Bryan Mark Rigg

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Bryan Mark Rigg (born March 16, 1971) is an American author and speaker who received his Ph.D. from Cambridge University. He is based at Southern Methodist University in Dallas.

Rigg discovered a large number of "Mischlinge" (part-Jews) who were members of the National Socialist German Workers Party (or "Nazi" Party) and/or served in the German Armed Forces during World War Two.

His work has been featured in The New York Times and on programs including NBC Dateline and Fox News. Reared as a Baptist Christian, he discovered he was of Jewish descent, converted to Judaism and served as a volunteer in the Israeli Army. He also later served as an officer in the U.S. Marine Corps.

His assembled documents, videotapes, and wartime memoirs on the subject are presented as the Bryan Mark Rigg Collection at the Military Archives branch of the Federal German Archives (Bundesarchiv) in Freiburg, Germany.

His book Hitler's Jewish Soldiers earned him the Colby Award (for first books in military history) in 2003.


Born and reared as a Baptist,[1] Rigg studied at Phillips Exeter Academy, continued on to Yale University, and received his B.A. in 1996. He received a grant from the Henry Fellowship, to continue his studies in Cambridge University. That summer he went to Germany, and met Peter Millies, an elderly man who helped Rigg understand the German in a movie they were watching, Europa Europa, about Shlomo Perl, a full Jew who "hid in plain sight" in the Nazi army, posing as a Volksdeutsche orphan named Josef Peters. Millies later told Rigg that he himself was a part-Jew, and introduced him to the subject which was to become his main research topic for many years.[2]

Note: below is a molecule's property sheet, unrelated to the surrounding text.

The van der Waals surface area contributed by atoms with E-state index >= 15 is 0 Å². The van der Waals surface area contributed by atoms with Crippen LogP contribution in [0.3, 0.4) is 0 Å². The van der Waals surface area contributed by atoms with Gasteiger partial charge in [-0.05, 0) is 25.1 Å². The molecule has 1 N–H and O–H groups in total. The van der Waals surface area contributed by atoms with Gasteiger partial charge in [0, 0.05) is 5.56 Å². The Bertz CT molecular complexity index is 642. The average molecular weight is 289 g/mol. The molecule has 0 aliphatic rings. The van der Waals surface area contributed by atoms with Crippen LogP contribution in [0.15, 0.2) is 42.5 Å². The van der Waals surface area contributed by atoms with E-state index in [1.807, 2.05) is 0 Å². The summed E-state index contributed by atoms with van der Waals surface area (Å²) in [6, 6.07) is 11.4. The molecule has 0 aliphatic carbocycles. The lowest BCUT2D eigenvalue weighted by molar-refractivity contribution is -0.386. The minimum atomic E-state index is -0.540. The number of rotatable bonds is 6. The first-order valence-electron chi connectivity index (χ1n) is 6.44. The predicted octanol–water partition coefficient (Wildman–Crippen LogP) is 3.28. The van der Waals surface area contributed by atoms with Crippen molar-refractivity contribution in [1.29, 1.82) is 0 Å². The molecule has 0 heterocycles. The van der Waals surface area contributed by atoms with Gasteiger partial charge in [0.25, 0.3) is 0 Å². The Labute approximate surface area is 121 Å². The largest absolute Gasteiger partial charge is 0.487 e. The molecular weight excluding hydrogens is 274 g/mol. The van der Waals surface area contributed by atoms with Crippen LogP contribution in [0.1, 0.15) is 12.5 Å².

Back at Cambridge, Rigg offered the subject as his thesis, but was rejected on the grounds that it was "dead end science". Upon insisting, he finally received a year off, and small funding from Cambridge for a research trip back to Germany, under Professor Jonathan Steinberg. Steinberg contacted the media about the future research, which caused much debate about the scientific value of the outcome.[3] During this year, traveling under harsh conditions on bicycle throughout Germany, he gathered over four hundred recorded interviews, with "Mischling"s of this sort. He also discovered that he had Jewish origins. He followed up on the trip to Sweden, Turkey, Canada, and finally Israel.

He identifies himself today as Jewish,[4] and studied in Israel at the "Ohr Sameach" yeshiva. He also joined a short volunteer program at the Israeli army.[5]

Rigg has done humanitarian activities in Romania, Bulgaria, the Bahamas, South Africa, and France.[6]

His discoveries and writings have been used both by Holocaust researchers,[7] as well as Holocaust denial and anti-Zionist groups.[8][9]

Recent activities[edit]

After serving as an officer in the US Marine Corps, he became a professor at Southern Methodist University and American Military University from 2000 to 2006.[10]

According to the German Academic Exchange Service, he worked in the Private Banking Division of Credit Suisse as a Private Wealth Manager from 2006 to 2008.[11] He has set up his own firm called RIGG Wealth Management.[citation needed]

His books were published in 2002 (Hitlers Jewish Soldiers), 2006 (Rescued from the Reich) and 2009 (Lives of Hitler's Jewish Soldiers).[12]


David Cesarani, professor for Jewish history in Southampton, England, and Raul Hilberg, emeritus of the University of Vermont judge Rigg’s work negatively, because they believe Rigg's thesis is presented in a sensationalistic and unbalanced way.